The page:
A report issued this week by the Organization for Economic Cooperation and Development (OECD) criticized Mexico's telephone industry for monopoly pricing that overcharged consumers US$13.4 billion per year from 2005 to 2009, leaving many families unable to afford telephone or internet service. Carlos Slim, the world's richest man and owner of TelMex and America Móvil, rejected the report, accusing authors of "pulling data out of thin air." Slim's companies control about three-quarters of Mexico's telephone industry. The Mexican government commissioned the study as part of an ongoing battle between Slim and the National Action Party (PAN). Mexico's telephone industry generates over US$30 billion in sales per year, but the OECD report concluded companies missed out on an additional US$12.4 billion in sales because of high prices.

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Acteal
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Carlos Slim
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Tamaulipas

Mexico News and Analysis: January 16-29, 2012

1 - NEWS FROM THE OTHER CAMPAIGN - http://enlacezapatista.ezln.org.mx/
2 - PRI AND GORDILLO SPLIT
3 - BORDER PATROL INCREASING PENALTIES FOR UNDOCUMENTED MIGRANTS
4 - NAFTA TRIBUNAL TO HEAR SME CASE
5 - HACKERS SHUT DOWN GOVERNMENT WEB SITES
6 - NAZAR HARO DEAD

-The Union of Campesinos in Defense of the Land, Water and Ejido Coahuila denounce forced dislocations from their lands and waters.
-The Digna Ochoa Human Rights Center denounces government repression directed against the National Network against High Electricity Tariffs in Veracruz.
-The Fray Bartolome Human Rights Center denounces repression against Zapatista support bases by groups affiliated with the PRI in Tenejapa, Chiapas.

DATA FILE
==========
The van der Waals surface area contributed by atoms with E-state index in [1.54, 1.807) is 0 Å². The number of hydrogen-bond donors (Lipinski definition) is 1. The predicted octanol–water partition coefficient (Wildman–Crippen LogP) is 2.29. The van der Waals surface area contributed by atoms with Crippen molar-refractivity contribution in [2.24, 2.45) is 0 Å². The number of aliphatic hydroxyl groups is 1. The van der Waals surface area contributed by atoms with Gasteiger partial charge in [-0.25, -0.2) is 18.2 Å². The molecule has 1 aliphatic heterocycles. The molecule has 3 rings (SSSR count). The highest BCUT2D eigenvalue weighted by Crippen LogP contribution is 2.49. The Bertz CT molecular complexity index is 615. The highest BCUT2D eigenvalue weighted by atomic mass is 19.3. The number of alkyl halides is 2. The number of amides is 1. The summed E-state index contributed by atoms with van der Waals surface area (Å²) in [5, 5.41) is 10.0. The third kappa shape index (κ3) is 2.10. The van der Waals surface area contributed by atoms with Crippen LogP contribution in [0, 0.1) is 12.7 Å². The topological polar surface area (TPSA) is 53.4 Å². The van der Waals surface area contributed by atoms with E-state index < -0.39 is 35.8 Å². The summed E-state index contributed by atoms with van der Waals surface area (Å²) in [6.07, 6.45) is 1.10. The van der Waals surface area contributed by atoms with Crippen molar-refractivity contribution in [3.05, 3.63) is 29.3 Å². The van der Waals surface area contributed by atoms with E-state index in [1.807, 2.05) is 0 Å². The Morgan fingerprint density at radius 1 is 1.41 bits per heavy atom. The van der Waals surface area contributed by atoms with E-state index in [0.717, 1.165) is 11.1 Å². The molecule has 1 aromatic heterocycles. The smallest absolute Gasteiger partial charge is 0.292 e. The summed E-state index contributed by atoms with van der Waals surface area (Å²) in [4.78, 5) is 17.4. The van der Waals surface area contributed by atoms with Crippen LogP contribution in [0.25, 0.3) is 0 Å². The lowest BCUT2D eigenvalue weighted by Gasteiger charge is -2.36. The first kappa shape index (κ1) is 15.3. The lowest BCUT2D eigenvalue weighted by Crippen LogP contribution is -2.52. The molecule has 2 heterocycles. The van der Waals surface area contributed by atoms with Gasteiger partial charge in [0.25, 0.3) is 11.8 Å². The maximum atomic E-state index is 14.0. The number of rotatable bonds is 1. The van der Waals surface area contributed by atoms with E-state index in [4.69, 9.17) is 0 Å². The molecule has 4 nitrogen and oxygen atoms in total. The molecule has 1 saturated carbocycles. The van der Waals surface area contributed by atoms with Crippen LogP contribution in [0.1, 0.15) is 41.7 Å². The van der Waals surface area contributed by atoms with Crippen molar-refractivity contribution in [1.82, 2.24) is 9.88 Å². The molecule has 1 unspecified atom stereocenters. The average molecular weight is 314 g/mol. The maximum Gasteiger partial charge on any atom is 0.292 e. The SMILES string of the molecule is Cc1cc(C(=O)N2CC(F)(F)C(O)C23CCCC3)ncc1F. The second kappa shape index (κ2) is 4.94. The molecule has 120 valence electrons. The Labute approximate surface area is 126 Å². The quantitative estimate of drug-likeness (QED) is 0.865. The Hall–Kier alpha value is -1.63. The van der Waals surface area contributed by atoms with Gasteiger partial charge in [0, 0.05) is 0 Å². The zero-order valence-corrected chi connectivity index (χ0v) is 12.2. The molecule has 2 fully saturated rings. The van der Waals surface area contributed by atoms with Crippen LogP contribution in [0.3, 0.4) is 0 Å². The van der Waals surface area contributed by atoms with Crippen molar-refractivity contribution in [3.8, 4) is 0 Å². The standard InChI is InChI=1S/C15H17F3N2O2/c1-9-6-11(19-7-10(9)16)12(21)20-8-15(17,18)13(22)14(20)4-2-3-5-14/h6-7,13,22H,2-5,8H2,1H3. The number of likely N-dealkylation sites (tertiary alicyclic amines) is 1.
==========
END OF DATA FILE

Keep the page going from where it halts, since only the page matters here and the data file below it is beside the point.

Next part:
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Elba Esther Gordillo
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Dirty War

Mexico News and Analysis: January 2-12, 2012

1 - ZEDILLO CLAIMS IMMUNITY
2 - MEXICO CITY ELITE BEATS PARKING ATTENDANT
3 - HUMAN RIGHTS COMMISSION DOCUMENTS OFFICIAL VIOLATIONS
4 - MEXICO CITY BOONDOGGLE WASTES MILLIONS
5 - CALDERON VETOES EMERGENCY AGRICULTURE FUNDS
6 - PRIVATE DONATIONS FOR A LOST CAUSE, BUT BLACK BEARS HAPPY   

Ernesto Zedillo claimed immunity from prosecution for the 1997 murder of 45 people in Acteal, Chiapas, in court documents filed Friday.  A lawsuit filed last year in Connecticut accuses the former Mexican president of crimes against humanity for allowing paramilitary groups to carry out the massacre, then cover up the killings.  Zedillo currently lives in New Haven, CT, where he teaches at Yale University, his alma mater.   Ten mysterious, unnamed plaintiffs claiming to be from Acteal are demanding US$50 million in damages.  The Fray Bartolome de las Casas Human Rights Center in Chiapas, which represents the Acteal families, has no knowledge of the suit or of the corporate Miami law firm that is bringing the case. 

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Commemorate MLK and Canvass to resist foreclosure and eviction- 1/15, 10am

62 In 1966, Civil Rights leader Dr. Martin Luther King, Jr. moved to Chicago's West Side to help fight for an end to slums and racial discrimination in housing. Forty-six years later, Chicago has one of the highest foreclosure rates in the country, devastating Black and Latino communities most severely. Banks and their wealthy stockholders ruined our economy, and after we bailed them out with our tax dollars those same banks want to take our homes and evict us.

Join Communities United against Foreclosure and Eviction and the Albany Park Autonomous Center for support and collective action.

On Sunday, January 15th meet at the Albany Park Autonomous Center (3460 W Lawrence Ave, Chicago, IL 60625) at 10am. There will be a one-hour canvassing training, followed by three hours of knocking on the doors of homes in foreclosure to invite people to regular foreclosure and eviction reisitance meetings.